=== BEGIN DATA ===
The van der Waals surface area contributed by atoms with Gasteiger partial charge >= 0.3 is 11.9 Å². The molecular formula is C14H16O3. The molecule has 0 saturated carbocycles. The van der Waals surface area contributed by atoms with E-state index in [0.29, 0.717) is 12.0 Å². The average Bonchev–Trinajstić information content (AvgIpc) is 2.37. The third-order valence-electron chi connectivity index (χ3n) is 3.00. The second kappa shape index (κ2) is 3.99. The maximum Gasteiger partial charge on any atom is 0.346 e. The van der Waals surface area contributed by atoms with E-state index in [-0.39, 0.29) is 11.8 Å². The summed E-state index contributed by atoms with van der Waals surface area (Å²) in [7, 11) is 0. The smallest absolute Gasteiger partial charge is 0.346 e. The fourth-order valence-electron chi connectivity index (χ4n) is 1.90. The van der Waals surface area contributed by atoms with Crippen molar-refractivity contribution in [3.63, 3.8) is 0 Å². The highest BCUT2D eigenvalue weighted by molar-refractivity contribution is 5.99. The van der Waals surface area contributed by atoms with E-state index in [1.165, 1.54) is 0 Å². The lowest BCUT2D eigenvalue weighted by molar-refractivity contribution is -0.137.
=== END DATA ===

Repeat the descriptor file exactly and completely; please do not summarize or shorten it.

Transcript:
The van der Waals surface area contributed by atoms with Gasteiger partial charge >= 0.3 is 11.9 Å². The molecular formula is C14H16O3. The molecule has 0 saturated carbocycles. The van der Waals surface area contributed by atoms with E-state index in [0.29, 0.717) is 12.0 Å². The average Bonchev–Trinajstić information content (AvgIpc) is 2.37. The third-order valence-electron chi connectivity index (χ3n) is 3.00. The second kappa shape index (κ2) is 3.99. The maximum Gasteiger partial charge on any atom is 0.346 e. The van der Waals surface area contributed by atoms with E-state index in [-0.39, 0.29) is 11.8 Å². The summed E-state index contributed by atoms with van der Waals surface area (Å²) in [7, 11) is 0. The smallest absolute Gasteiger partial charge is 0.346 e. The fourth-order valence-electron chi connectivity index (χ4n) is 1.90. The van der Waals surface area contributed by atoms with Crippen molar-refractivity contribution in [3.63, 3.8) is 0 Å². The highest BCUT2D eigenvalue weighted by molar-refractivity contribution is 5.99. The van der Waals surface area contributed by atoms with E-state index in [1.165, 1.54) is 0 Å². The lowest BCUT2D eigenvalue weighted by molar-refractivity contribution is -0.137.